Alex Wild / http://www.myrmecos.neT

New research from Indiana University scientists shines a light on what makes certain insects male or female. The study, published Monday in the journal Nature Communications, examined what happened when researchers suppressed the so-called “doublesex” master gene, which assigns traits to different sexes of the same species.

IU Scientists Win Prize For 3-D Dung Beetle Image

Dec 8, 2016
Eduardo Zattara/Armin Moczek/Jim Powers/Jonathan Cherry/Matthew Curtis / Indiana University

Biologists studying dung beetles at Indiana University have won an award celebrating a 3-D image illustrating their work.

The researchers' winning picture displays the metamorphosis of an adolescent beetle’s nervous system.

Three scientists were behind the colorful, award-winning image, which last month was declared a winner in the Federation for American Societies for Experimental Biology’s BioArt competition.

Psycho Delia / https://www.flickr.com/photos/24557420@N05/

Indianapolis is enlisting its residents to help count bees, butterflies and other bugs as part of a crowdsourcing science initiative. The “City-Wide Pollinator Count” aims to tell scientists more about where the bees are…and aren’t.

Crowdsourcing data has proved a valuable tool for scientists. Initiatives such as the Great World Wide Star Count and Cornell Ornithology Lab’s Backyard Bird Count catalog information scientists would otherwise never be able to access.

John Flannery / https://www.flickr.com/photos/drphotomoto/

It took 93 people 10 years to complete, but a team led by Purdue University scientists has finally sequenced the deer tick genome, an achievement that may uncover better ways to prevent illnesses such as Lyme Disease.

Ticks transmit a huge number of pathogens and parasites that kill thousands of humans and animals each year. But partly because of its long, complicated genome, the tick is also a somewhat neglected area of study.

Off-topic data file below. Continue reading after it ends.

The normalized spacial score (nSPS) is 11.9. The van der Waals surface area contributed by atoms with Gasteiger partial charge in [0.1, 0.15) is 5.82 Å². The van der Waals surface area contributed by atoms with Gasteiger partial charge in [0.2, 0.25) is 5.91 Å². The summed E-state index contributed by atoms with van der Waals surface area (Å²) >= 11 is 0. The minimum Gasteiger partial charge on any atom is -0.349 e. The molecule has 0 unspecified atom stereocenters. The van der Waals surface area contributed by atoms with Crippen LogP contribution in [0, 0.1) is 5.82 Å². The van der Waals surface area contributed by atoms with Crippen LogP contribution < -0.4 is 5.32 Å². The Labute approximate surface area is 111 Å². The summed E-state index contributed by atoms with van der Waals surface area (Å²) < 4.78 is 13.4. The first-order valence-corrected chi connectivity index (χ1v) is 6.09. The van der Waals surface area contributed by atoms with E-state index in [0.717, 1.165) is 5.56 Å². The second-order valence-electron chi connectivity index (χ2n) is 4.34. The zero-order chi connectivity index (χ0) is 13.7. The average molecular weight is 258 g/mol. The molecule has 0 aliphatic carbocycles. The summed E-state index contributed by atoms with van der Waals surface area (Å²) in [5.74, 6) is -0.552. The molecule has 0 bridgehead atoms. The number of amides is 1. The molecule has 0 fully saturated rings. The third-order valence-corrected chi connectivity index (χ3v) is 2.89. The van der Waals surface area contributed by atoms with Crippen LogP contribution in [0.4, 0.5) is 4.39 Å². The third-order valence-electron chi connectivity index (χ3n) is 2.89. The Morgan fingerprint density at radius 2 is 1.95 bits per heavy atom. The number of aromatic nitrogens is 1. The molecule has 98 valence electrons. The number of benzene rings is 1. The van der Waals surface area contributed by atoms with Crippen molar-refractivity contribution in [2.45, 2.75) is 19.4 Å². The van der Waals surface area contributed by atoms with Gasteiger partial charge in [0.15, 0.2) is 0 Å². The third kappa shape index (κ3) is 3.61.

Bugs seem to be one of the biggest nuisances sometimes, especially in the winter months when ladybugs seem to infest our homes.  But these two books shed a more positive light on the intricacies of bug life - this time in print form as compared to the Disney movies we all have seen in the past. Purdue's own Tom Turpin provides short stories describing specific species and their day-to-day lives, while Gilbert Waldbauer describes the close ties bugs have with all parts of the ecosystem (especially, but more indirectly, with humans).

Stan Jastrzebski / WBAA News

Termites have long been seen as unique in the animal kingdom – Think about it: how many other species can you name that digest wood? But until a few years ago, it wasn’t affordable to sequence a termite’s entire genome.

Now that the price has come down, Purdue entomology professor Mike Scharf and about 60 colleagues worldwide have developed a gene map and are looking for weak spots in the bugs’ genetic code.

“We can target those particular things in a more efficient way to eventually get better termiticides,” Scharf says.